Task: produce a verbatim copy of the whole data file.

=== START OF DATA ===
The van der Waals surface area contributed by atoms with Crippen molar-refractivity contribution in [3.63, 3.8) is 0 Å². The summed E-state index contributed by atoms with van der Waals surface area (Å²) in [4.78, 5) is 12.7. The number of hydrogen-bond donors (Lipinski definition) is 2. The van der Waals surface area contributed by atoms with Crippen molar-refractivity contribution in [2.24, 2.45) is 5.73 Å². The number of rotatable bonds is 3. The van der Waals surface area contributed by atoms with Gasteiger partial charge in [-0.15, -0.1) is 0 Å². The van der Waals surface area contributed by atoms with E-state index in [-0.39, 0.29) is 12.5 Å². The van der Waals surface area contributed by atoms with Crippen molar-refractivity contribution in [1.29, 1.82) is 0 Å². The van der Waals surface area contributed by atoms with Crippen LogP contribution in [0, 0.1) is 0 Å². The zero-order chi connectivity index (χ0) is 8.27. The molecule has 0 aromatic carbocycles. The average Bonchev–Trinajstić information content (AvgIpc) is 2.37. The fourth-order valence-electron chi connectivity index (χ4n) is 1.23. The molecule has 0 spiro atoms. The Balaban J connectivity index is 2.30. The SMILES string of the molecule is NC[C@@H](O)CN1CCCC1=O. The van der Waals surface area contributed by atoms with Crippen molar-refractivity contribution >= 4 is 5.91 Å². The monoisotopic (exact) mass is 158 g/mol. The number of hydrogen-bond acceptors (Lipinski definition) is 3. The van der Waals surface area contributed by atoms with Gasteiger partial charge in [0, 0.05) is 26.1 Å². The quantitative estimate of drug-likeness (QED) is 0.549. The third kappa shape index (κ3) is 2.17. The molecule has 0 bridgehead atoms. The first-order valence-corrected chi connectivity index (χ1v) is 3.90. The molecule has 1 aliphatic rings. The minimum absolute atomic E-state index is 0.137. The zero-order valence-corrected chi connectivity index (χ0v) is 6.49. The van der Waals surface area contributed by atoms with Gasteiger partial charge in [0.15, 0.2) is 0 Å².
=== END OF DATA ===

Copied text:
The van der Waals surface area contributed by atoms with Crippen molar-refractivity contribution in [3.63, 3.8) is 0 Å². The summed E-state index contributed by atoms with van der Waals surface area (Å²) in [4.78, 5) is 12.7. The number of hydrogen-bond donors (Lipinski definition) is 2. The van der Waals surface area contributed by atoms with Crippen molar-refractivity contribution in [2.24, 2.45) is 5.73 Å². The number of rotatable bonds is 3. The van der Waals surface area contributed by atoms with Gasteiger partial charge in [-0.15, -0.1) is 0 Å². The van der Waals surface area contributed by atoms with E-state index in [-0.39, 0.29) is 12.5 Å². The van der Waals surface area contributed by atoms with Crippen molar-refractivity contribution in [1.29, 1.82) is 0 Å². The van der Waals surface area contributed by atoms with Crippen LogP contribution in [0, 0.1) is 0 Å². The zero-order chi connectivity index (χ0) is 8.27. The molecule has 0 aromatic carbocycles. The average Bonchev–Trinajstić information content (AvgIpc) is 2.37. The fourth-order valence-electron chi connectivity index (χ4n) is 1.23. The molecule has 0 spiro atoms. The Balaban J connectivity index is 2.30. The SMILES string of the molecule is NC[C@@H](O)CN1CCCC1=O. The van der Waals surface area contributed by atoms with Crippen molar-refractivity contribution >= 4 is 5.91 Å². The monoisotopic (exact) mass is 158 g/mol. The number of hydrogen-bond acceptors (Lipinski definition) is 3. The van der Waals surface area contributed by atoms with Gasteiger partial charge in [0, 0.05) is 26.1 Å². The quantitative estimate of drug-likeness (QED) is 0.549. The third kappa shape index (κ3) is 2.17. The molecule has 0 bridgehead atoms. The first-order valence-corrected chi connectivity index (χ1v) is 3.90. The molecule has 1 aliphatic rings. The minimum absolute atomic E-state index is 0.137. The zero-order valence-corrected chi connectivity index (χ0v) is 6.49. The van der Waals surface area contributed by atoms with Gasteiger partial charge in [0.15, 0.2) is 0 Å².